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International Journal of Fluid Mechanics Research
ESCI SJR: 0.206 SNIP: 0.446 CiteScore™: 0.5

ISSN Print: 2152-5102
ISSN Online: 2152-5110

International Journal of Fluid Mechanics Research

DOI: 10.1615/InterJFluidMechRes.v36.i1.30
pages 43-63

Pulsatile Casson Fluid Flow Through a Stenosed Bifurcated Artery

Sachin Shaw
Botswana International University of Science and Technology
Rama Subba Reddy Gorla
Department of Mechanical Engineering, Cleveland State University, Cleveland, OH, 44115 USA; Department of Mechanical Engineering, University of Akron, Akron, Ohio 44325, USA; Department of Mechanical & Civil Engineering, Purdue University Northwest, Westville, IN 46391, USA
P. V. S. N. Murthy
Department of Mathematics, Indian Institute of Technology, Kharagpur, West Bengal, 721302, India
Chiu-On Ng
Department of Mechanical Engineering, The University of Hong Kong, Pokfulam, Hong Kong, People's Republic of China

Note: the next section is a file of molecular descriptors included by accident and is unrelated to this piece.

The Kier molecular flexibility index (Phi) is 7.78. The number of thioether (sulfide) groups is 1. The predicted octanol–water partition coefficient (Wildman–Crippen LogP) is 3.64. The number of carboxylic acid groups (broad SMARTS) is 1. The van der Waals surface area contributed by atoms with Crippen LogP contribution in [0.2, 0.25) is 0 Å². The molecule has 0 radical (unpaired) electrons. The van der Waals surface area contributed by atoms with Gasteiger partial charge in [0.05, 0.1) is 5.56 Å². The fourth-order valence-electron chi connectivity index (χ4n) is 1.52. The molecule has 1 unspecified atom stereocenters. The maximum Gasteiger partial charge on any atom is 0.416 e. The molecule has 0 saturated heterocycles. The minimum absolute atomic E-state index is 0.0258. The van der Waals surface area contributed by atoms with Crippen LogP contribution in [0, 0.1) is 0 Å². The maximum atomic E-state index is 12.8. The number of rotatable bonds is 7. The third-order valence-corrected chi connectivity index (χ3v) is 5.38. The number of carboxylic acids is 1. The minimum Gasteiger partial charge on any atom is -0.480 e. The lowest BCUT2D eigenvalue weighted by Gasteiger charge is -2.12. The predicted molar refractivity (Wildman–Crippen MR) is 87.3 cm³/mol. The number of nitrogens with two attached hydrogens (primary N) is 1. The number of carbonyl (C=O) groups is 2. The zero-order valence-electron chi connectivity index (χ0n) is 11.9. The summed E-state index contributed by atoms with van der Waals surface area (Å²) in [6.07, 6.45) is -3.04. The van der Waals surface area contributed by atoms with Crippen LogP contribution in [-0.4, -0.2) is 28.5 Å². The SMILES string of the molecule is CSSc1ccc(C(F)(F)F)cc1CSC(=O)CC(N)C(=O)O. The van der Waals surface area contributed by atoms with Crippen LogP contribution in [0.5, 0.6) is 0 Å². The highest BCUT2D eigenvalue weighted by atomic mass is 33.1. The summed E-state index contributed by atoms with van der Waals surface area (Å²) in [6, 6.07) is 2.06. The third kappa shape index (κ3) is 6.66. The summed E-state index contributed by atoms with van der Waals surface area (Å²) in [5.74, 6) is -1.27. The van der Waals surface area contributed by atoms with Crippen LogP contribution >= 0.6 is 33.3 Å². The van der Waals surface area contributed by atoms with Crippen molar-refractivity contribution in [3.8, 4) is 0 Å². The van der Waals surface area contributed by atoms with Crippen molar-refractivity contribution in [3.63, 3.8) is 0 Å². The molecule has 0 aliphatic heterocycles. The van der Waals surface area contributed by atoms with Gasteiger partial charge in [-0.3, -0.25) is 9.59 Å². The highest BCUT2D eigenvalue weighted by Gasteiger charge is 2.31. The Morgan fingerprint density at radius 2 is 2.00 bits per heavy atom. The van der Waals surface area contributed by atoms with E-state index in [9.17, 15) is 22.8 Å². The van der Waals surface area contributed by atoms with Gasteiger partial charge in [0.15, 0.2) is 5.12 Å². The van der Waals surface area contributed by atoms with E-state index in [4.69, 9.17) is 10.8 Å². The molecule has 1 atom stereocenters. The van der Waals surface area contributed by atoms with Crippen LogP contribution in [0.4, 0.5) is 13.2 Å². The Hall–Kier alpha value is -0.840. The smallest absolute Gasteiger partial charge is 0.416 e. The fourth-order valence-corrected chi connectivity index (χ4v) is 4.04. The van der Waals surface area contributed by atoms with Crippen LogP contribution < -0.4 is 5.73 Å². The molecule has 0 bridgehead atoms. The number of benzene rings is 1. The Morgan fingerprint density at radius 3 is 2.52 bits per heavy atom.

Flow of a pulsatile Casson fluid through a stenosed bifurcated artery has been investigated in this study. The arteries forming bifurcation are assumed to be symmetric and straight cylinders of finite length and it is also assumed that the outer and inner walls of the bifurcated artery undergo wall motion. The governing momentum equation is written in terms of the shear stress, and the resulting equation along with the initial and boundary conditions are solved numerically. The crucial parameters that influence the flow in the bifurcated artery are the radius of the parent artery and the length of the stenosis in addition to the curvature at the different sections of the bifurcated tube. Flow variables are computed at various locations in the parent and daughter arteries. The velocity is derived from the shear stress using the Casson fluid model. The velocity and the volumetric flow in both the parent and daughter arteries are computed for various parameters. It is observed in both the femoral and coronary arteries that the variation of axial velocity and the flow rate with yield stress is uniform, and flow rate in the daughter artery shows more oscillations with the Casson fluid model than that with the Newtonian one. The effect of flow rheology on the velocity pattern in the daughter artery is greater than in the parent artery. The axial velocity and flow rate are greater in the coronary artery than in the femoral artery, and the wall shear stress in the parent artery increases due to the stenosis.

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